Chiswick Mothers Have Their Say

Raymond Elias appears alone in his views of 'pavement dragons'

Not since High Road House's canopies has a story provoked such strong opinions from the community not even the campaign to reclaim Chiswick's pavements for pedestrians.

Chiswick resident Raymond Elias expressed his opinions, but of course there are always differing viewpoints as quite a number of Chiswick mothers, and now traders, have articulately expressed.

Raymond’s Views

Chiswick Mothers’ Views

Chiswick Shopkeeper’s Views

This appellation of 'Yummy Mummy' could not be further from the truth as there is absolutely nothing 'Yummy' about the way these dragons of the pavement behave.

Back in the day when my friend had her children, she would have been most embarrassed if anyone had had cause for complaint either about her children's behaviour or about the manner in which she steered her pushchair. When her children were in a shop, they were kept strapped in their buggies or held firmly by the hand with strict instructions 'not to touch anything'.

In fact, my friend's daughter was a bit of a nightmare and wanted to look at, and touch, everything so the child was instructed to sit on her hands - incidentally, this child is now 26 and the controls, and insistence on good-manners, placed on her when young have not in the least damaged or stifled her natural curiosities or made her overly aggressive as an adult (she is now a successful lawyer).

Not today's children though! They charge around in their demanding, hyper-active way screaming and yelling and requiring attention from all and sundry.

Their mothers have absolutely no control over them and seem not to care one jot if they disturb or upset other customers.

Further, in local restaurants, these women have taken-over the premises and turned them into no-go areas with impromptu unattended crèches, where they sit, nursing a single drink of coffee or tea for hours on end whilst chatting to their friends and ignoring their out-of-control offspring. Drinks and food are spilt on the floor and no attempt is made by the children's parents to clear up the mess, even though it constitutes a danger and a slipping hazard to other customers - they expect the wait-staff to undertake this service.

Their children rush round screaming, yelling and playing tag and the whole performance is ignored by all the mothers present. These restaurants are now boycotted by other users who peer in the door, see the mayhem within, and go elsewhere (or home).

What has happened to the current generation of parents and children?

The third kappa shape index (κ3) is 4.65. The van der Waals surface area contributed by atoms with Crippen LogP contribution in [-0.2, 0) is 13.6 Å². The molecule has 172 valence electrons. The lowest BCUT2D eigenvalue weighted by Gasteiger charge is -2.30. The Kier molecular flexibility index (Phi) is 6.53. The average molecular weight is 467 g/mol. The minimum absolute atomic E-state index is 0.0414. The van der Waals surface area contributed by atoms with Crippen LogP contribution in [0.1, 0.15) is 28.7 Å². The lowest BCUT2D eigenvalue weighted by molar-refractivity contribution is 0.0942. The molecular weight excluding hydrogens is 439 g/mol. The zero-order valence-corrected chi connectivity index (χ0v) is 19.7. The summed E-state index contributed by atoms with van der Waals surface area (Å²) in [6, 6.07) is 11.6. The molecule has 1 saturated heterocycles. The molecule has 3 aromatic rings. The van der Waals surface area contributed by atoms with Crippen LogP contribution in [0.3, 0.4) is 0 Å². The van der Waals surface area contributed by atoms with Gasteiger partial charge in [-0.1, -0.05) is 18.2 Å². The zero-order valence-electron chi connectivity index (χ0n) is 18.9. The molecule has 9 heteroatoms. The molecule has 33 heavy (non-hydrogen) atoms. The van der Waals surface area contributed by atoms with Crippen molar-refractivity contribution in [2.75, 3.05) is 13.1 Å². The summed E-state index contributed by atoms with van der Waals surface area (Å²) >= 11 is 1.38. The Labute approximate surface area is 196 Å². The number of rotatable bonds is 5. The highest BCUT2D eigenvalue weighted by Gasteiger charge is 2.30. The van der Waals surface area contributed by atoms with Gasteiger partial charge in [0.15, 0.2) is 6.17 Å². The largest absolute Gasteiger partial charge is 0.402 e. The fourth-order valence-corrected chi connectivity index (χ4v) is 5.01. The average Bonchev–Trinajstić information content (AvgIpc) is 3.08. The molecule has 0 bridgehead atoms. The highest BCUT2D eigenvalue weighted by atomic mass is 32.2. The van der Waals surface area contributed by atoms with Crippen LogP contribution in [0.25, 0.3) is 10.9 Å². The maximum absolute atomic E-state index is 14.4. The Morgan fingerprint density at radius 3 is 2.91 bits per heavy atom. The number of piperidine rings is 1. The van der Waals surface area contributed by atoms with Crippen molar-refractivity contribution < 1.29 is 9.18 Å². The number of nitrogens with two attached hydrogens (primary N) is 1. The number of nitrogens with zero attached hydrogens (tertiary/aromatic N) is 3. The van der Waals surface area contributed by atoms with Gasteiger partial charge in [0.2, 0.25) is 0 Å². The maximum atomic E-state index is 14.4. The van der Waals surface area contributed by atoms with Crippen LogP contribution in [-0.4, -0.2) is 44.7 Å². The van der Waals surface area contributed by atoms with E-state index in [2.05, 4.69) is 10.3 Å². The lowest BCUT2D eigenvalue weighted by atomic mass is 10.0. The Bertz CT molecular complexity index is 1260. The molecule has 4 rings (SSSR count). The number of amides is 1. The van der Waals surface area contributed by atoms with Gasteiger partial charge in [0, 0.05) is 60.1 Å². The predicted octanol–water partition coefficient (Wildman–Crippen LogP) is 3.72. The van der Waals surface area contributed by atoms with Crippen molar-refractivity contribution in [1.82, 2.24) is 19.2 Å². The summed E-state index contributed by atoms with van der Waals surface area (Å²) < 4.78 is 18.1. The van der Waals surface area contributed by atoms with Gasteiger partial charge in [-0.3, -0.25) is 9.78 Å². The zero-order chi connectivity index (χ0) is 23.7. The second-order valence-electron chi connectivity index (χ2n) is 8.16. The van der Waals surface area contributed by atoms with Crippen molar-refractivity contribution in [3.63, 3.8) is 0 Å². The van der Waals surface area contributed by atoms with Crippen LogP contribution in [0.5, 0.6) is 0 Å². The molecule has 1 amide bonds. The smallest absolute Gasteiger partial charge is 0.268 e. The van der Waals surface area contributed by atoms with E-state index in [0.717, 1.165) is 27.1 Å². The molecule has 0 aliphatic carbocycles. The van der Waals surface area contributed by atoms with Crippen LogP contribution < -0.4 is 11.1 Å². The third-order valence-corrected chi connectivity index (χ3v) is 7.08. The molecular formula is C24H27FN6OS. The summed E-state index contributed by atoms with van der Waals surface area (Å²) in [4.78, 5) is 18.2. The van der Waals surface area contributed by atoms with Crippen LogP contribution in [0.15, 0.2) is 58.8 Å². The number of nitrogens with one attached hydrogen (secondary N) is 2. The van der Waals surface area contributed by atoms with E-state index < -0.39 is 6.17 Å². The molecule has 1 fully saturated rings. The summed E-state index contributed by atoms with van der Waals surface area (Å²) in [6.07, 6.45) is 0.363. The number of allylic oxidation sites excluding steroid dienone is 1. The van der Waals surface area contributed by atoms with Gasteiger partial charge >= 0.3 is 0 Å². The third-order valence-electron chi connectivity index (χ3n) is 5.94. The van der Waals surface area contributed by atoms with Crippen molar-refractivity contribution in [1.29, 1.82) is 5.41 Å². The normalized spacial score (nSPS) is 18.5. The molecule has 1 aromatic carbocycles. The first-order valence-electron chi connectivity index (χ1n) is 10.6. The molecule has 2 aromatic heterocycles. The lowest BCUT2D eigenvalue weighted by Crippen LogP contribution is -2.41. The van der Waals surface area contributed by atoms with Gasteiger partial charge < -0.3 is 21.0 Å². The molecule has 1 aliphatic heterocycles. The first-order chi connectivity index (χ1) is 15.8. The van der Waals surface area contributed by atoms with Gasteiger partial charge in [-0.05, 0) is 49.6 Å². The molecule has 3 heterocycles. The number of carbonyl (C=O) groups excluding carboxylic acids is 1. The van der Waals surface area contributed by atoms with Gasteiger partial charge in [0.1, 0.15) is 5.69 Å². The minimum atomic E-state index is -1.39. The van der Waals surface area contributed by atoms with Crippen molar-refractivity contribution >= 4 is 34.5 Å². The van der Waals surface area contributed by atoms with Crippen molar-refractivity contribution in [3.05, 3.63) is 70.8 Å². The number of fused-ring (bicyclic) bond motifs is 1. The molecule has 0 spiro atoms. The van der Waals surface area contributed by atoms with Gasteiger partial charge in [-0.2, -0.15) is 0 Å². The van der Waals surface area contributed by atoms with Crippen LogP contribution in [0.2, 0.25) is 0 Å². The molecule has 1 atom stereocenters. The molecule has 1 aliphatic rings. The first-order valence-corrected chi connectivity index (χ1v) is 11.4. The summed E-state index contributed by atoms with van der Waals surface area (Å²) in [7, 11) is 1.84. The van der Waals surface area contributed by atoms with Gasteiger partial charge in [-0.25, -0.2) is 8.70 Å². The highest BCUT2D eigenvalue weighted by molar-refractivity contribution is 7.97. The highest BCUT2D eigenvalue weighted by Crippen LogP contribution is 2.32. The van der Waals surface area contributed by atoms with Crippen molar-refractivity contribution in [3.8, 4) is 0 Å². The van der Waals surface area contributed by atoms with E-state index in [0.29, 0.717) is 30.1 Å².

Shopping, walking or eating in Chiswick today is no longer the pleasant experience it used to be. We all have a duty to respect other people's space, be mindful that our, and our children's, actions could be injurious to others and to remember that with rights also come responsibilities.

"I am a mother in Chiswick and whilst I understand that there are some mothers who do let their children run riot and spoil things for others (as in absolutely every walk of life), not all of us are like that.

My children are beautifully behaved in restaurants, coffee shops etc when I take them as I have taken the trouble to teach them how to behave properly. I ensure that, when they walk or scoot along the pavements, they do so carefully so as not to inconvenience anyone else and I have the smallest push chair I could buy (a McClaren). If I have to stop the push chair, I ensure that I am tucked out of everyone's way.

When the circus came to W4 last year, I took my daughter to see it. It was her first time and she was thrilled with the experience. On the way home, she was running along the pavement and passed by an old man who was sat on a bench. As she ran past, the old man said, very loudly and deliberately, "f*****g kids".

I was utterly horrified that a woman and child could be sworn at in this way when the only crime was to run - she had not hit him, pushed past or come within three feet of him and yet this is how we are treated.

We are genuinely not all doing a bad job and are trying our hardest to bring up decent, thoughtful offspring."

"Who on earth is Raymond Elias and why does he feel so morally superior that he can dismiss such a large part of our community as being 'dragons'? I can't help but feel that Mr Elias owes a large number of readers an apology."

"People could well do with a bit more civilised understanding and compassion. 

Our roads, pavements, cafes and parks all compete to provide space for too many cars, cyclists, mothers, fathers, children, dogs, kids coming home from school, people just out for a doesn’t help to attack each other in this fashion."

I would like to voice my support and opinion of the "Lovely Mummies" of Chiswick, who I have had the pleasure to serve in the past eight years that I have owned Tots Boutique.

Mothers with children in tow, take great care to be aware and responsible whilst browsing or purchasing.  They are always mindful of their occupying space with buggies, in a small shop, and are considerate to other customers.

There will always be the odd rude exception, but I emphasise, that is what it is; an exception.  Most mothers are pleasant, polite and appreciative, and I for one, would feel very uncomfortable having to serve the pompous, grumpy (no) gentleman by the name of Raymond Elias!



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